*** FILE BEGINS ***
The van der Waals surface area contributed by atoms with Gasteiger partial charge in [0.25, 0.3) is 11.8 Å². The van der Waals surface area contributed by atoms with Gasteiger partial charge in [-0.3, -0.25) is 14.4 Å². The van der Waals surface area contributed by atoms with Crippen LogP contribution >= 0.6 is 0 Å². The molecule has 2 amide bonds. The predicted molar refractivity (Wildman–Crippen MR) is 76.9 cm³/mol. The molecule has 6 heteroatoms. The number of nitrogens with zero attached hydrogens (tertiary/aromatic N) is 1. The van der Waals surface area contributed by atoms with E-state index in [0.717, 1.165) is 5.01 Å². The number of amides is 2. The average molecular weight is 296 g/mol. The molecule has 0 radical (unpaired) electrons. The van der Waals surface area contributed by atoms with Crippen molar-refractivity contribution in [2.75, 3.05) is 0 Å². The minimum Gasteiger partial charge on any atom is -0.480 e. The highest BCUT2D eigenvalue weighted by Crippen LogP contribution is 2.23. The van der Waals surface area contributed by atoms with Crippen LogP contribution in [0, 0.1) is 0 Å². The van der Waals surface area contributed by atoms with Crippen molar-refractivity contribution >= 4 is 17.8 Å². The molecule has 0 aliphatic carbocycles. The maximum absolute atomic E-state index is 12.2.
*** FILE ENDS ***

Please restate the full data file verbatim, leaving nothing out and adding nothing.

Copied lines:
The van der Waals surface area contributed by atoms with Gasteiger partial charge in [0.25, 0.3) is 11.8 Å². The van der Waals surface area contributed by atoms with Gasteiger partial charge in [-0.3, -0.25) is 14.4 Å². The van der Waals surface area contributed by atoms with Crippen LogP contribution >= 0.6 is 0 Å². The molecule has 2 amide bonds. The predicted molar refractivity (Wildman–Crippen MR) is 76.9 cm³/mol. The molecule has 6 heteroatoms. The number of nitrogens with zero attached hydrogens (tertiary/aromatic N) is 1. The van der Waals surface area contributed by atoms with E-state index in [0.717, 1.165) is 5.01 Å². The number of amides is 2. The average molecular weight is 296 g/mol. The molecule has 0 radical (unpaired) electrons. The van der Waals surface area contributed by atoms with Crippen molar-refractivity contribution in [2.75, 3.05) is 0 Å². The minimum Gasteiger partial charge on any atom is -0.480 e. The highest BCUT2D eigenvalue weighted by Crippen LogP contribution is 2.23. The van der Waals surface area contributed by atoms with Crippen LogP contribution in [0, 0.1) is 0 Å². The van der Waals surface area contributed by atoms with Crippen molar-refractivity contribution >= 4 is 17.8 Å². The molecule has 0 aliphatic carbocycles. The maximum absolute atomic E-state index is 12.2.